Historian Kristine Harper tells the story of how scientists during the Cold War wanted to control the weather…with B52s, among other things.
ED: Charlie Hatfield learned the hard way that it’s dangerous to mess with mother nature. But that didn’t keep later generations of Americans from trying.
NATHAN: After World II the US government claimed it could control the weather with, wait for it, the atom bomb.
CHRISTINE HARPER: Right off the bat after the war is over you have this idea out there that you could use atomic energy for darn near anything that you wanted to.
NATHAN: This is historian and former meteorologist, Christine Harper. She says during the first decades of the Cold War some of the country’s scientists argued nuclear bombs could actually obliterate hurricanes.
CHRISTINE HARPER: So the idea that you could just, you know, take your b-52 out over the Atlantic and start bombing the arms of a hurricane and disrupting that and having the whole thing collapse is, pretty much, ludicrous on its face. But maybe you could find them when they were really tiny and just a tropical depression off of Africa, and you could send your b-52s over there with an atomic bomb and maybe that would be good enough to do it, right?
NATHAN: A butterfly’s wings, right?
CHRISTINE HARPER: Yeah. And nobody even says to themselves, geez, like, what about all the radiation that would get blown around? Wouldn’t that be a problem? Nobody mentions that. It’s like it doesn’t even exist. It’s just we’re going to use that energy, and we’re going to use that the way we want.
NATHAN: Are there documented tests of people physically launching bombs and missiles at weather to get it to change?
CHRISTINE HARPER: Well they talked about it. Now this is the amazing– this is the amazing thing. At one point we have the head of the weather bureau, who is Francis Reicherlderfer, talking to the National Press Club– this is in the early 1960s. And he had told them that man stood on the threshold of possible control of hurricanes, possibly by using an atomic or conventional explosives to break up the rotating arms.
And they wanted to get them while they were young so they could spoil them, right? And he emphasized the use of explosives was only in the quote, “gleam in the eye stage.” But they were hoping to be able to bomb a tropical storm within two or three years with conventional explosives. And that could lead to using a nuclear bomb in the one megaton range.
NATHAN: Chris, I have this image in my mind of people literally launching missiles at storm clouds. This can’t possibly be a good idea.
CHRISTINE HARPER: No, it was not a good idea.
NATHAN: And why not?
CHRISTINE HARPER: So it wasn’t a good idea for a couple of reasons. Number one, there’s not enough energy in a bomb to disrupt a storm to begin with, not even a little smidgen of a storm. But, of course, you have all of this fallout as a problem. Now they never did this. OK? But the point is they were thinking about it, and they did note that each bomb would cost about a million bucks, and that therefore it might be a little bit on the costly side, too.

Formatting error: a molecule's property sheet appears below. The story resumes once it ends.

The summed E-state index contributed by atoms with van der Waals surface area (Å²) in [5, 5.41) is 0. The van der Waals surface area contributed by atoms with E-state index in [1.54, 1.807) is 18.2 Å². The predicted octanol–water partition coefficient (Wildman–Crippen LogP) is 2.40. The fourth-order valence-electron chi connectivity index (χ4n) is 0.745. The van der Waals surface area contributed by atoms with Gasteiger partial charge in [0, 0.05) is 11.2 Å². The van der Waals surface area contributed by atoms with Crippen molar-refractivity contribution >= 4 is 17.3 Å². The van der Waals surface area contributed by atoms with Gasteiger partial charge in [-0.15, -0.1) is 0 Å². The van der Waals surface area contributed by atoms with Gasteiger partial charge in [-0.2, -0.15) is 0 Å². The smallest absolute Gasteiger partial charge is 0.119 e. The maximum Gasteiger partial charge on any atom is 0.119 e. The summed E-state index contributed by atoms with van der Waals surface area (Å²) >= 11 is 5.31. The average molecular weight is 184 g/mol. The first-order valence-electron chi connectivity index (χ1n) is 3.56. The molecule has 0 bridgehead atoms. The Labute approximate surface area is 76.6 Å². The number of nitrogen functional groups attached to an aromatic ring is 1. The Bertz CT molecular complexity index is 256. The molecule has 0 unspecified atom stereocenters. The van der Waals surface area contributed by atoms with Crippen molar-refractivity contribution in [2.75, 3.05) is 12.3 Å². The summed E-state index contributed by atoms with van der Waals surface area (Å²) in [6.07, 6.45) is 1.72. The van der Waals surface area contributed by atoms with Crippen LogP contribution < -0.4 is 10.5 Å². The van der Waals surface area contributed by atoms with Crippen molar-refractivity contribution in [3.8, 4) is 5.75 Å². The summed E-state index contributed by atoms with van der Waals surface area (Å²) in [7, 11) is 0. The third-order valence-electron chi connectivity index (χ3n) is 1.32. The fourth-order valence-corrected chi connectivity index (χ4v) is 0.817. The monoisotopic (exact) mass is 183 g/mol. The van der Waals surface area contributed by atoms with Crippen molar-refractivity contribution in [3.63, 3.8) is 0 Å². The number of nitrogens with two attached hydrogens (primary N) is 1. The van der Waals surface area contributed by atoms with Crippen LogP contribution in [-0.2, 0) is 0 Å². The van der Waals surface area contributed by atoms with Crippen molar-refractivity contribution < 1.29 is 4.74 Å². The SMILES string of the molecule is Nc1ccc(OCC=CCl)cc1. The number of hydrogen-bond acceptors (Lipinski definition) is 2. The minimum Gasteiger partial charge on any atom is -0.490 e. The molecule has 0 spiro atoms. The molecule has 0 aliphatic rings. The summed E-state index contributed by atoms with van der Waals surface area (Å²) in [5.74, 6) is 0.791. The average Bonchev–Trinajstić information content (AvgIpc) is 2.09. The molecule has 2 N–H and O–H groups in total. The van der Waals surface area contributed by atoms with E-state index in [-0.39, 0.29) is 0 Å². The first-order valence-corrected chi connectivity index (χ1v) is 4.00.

NATHAN: And the idea that you can use bombs to control the weather might seem kind of shocking to folks today. But the fact that this was a pretty mainstream conversation in the 1960s, and what does it tell us about the influence of places like the Department of Defense, or even the military, and kind of policy life in Washington?
CHRISTINE HARPER: Well they were hugely influential. I mean at the time defense budget was just about, write me a check, you know? And they were looking for any kind of new technology that could be used as a weapon. And you had people were saying things like the country that can control the weather will control the world.
We knew that the Russians were working on this too. And if they were working on it then we had to work on it more. And so consequently you have these scientists who have huge reputations in the country who promoted this idea of being able to produce what might be called designer weather. In other words, the weather you wanted, where you wanted, when you wanted it. And that was extremely exciting to people in the Department of Defense and to congressmen.
NATHAN: So if people aren’t launching missiles at weather patterns and potential storms, how are they thinking about weather control? What forms of weather control are still being practiced in this late period of the 1960s? So what they’re doing is they’re using two different techniques. They can either use dry ice, which has been pulverized into little tiny particles. Or they can use what are called silver iodide seeds.
And so, essentially, silver iodide is mixed with other substances and then placed in what look like flares that you would put behind your car after an accident. And racks of those flares are then hung underneath an airplane wing. They seed the clouds with this smoke from the flares, and each one of those silver iodide seeds then absorbs enough water vapor particles from the cloud, and it takes a million of them in order to form a raindrop that is large enough to fall out of the cloud. OK, so that’s it that’s essentially how it’s done.